Article 106 of 200
Microsoft scores important point in legal tussle with government
ATTENTION - ADDS comment /// by Nathaniel Harrison
WASHINGTON, June 20 (AFP) - Microsoft scored a key point in its
legal tussle with the government Tuesday when US District Court Judge
Thomas Penfield Jackson suspended an order imposing tough sanctions
on its business conduct.
But Jackson also granted a Justice Department request that
Microsoft's appeal in the landmark antitrust case be sent directly to
the US Supreme Court, bypassing the federal appellate court.
Legal analysts cautioned there was no assurance the high court,
scheduled to recess at the end of the month, would take the case.
They said it was more likely the justices would send the matter back
to the federal appellate court here.
Microsoft is challenging Jackson's conclusion that it committed
antitrust violations and that as a result it should be broken up into
two competing entities and submit to sanctions on its business
The breakup order had already been under a stay. But Jackson in a
surprise move on Tuesday also suspended -- pending appeal -- the
restrictions he had placed on Microsoft's relations with computer
"It's a big win for Microsoft because the staying of the sanctions
is very important to them -- to be able to operate business for the
next year or year and a half without any restrictions," said Nicholas
Economides , professor of economics at New York University's Stern
School of Business.
"It's much more important than anything else."
In addition to ordering a breakup of Microsoft into two companies,
one to develop operating systems and another specializing in software
applications such as Web browsing, Jackson on June 7 called for tough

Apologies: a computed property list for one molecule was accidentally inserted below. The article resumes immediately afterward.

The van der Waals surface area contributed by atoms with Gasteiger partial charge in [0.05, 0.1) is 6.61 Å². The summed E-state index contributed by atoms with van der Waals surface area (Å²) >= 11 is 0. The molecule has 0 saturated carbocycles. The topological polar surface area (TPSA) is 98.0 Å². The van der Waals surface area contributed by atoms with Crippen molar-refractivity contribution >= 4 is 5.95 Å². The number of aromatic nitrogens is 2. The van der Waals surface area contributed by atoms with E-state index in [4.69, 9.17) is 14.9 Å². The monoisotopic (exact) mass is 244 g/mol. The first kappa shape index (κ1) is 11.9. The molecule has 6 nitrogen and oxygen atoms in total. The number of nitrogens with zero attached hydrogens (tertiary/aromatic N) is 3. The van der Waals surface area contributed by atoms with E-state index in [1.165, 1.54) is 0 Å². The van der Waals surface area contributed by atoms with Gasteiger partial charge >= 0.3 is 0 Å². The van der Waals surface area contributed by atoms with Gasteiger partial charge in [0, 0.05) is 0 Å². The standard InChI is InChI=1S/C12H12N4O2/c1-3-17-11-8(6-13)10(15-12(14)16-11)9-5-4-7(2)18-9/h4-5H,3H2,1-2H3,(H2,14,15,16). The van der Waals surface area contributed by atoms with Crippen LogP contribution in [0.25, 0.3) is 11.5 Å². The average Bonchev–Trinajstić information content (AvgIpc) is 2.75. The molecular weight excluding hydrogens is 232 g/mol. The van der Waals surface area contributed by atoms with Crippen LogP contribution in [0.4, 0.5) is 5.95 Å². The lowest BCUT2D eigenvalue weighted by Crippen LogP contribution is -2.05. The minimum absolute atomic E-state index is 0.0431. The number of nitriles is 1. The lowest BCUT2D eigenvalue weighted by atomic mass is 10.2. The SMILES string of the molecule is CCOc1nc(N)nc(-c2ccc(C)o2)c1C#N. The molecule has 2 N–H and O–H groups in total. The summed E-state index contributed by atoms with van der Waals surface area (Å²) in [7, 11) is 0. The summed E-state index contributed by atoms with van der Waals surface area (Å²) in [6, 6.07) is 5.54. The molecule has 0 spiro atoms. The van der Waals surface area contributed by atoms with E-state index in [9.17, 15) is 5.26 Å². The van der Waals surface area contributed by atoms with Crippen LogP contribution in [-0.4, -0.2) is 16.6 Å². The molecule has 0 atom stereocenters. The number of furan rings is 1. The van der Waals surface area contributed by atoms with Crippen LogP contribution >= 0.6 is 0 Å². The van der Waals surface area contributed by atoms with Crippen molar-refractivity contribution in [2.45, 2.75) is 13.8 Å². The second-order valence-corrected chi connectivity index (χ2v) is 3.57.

restrictions on Microsoft's dealings with computer manufacturers.
He ordered Microsoft to reveal much of the software code for its
Windows operating systems, allow computer manufacturers to change the
look of Windows on their PCs and set public pricing guidelines for
The company warned in response that such a move would have a
"devastating" effect on its ability to compete.
"We're obviously very pleased that the court ... decided to stay
the entire judgment in the case pending appeal," said Microsoft
spokesman Mark Murray.
"This is very good news because it means that our appeal can go
forward promptly without unnecessary disruption to consumers or the
high tech industry."
The Justice Department meanwhile took heart at Jackson's decision
to send the appeal to the Supreme Court.
"This decision affirms the Department's position that a quick and
effective remedy is necessary to resolve this significant case,"
Justice said in a statement.
"The sooner a meaningful remedy is in place, the better it will be
for consumers and the marketplace by providing increased innovation,
more choices and better products."
Jackson on Tuesday wrote that immediate consideration by the
Supreme Court "is of general public importance in the administration
A provision of US antitrust law allows appeals to be sent directly
to the high court if such a move is deemed by the trial judge to be
in the public interest and if resolution of the case in question
would likely affect the national economy.
Legal analysts have said the US Circuit Court of Appeals would
probably be friendlier territory for Microsoft, notably as in 1998 it
ruled in favor of the company -- and against the government -- in an
earlier and separate dispute that had also been handled by Jackson.
In a court filing Monday, Microsoft urged Jackson to reject the
government's request for the fast-track approach to the Supreme
Court, a procedure it said would burden the high court with a
complicated, highly technical case requiring review of a wide range
of factual issues.
"There is no justification for tendering a complex case with a
voluminous record and wide range of factual disputes and contested
legal issues directly to the Supreme Court, thus depriving the
Supreme Court of the obvious benefits of intermediate appellate
review," Microsoft insisted.
Economides is among those legal observers who doubt the high court
will agree to hear the full appeal.
"The Supreme Court is geared toward dealing with broader law and
constitutional questions and not dealing with details of the facts,"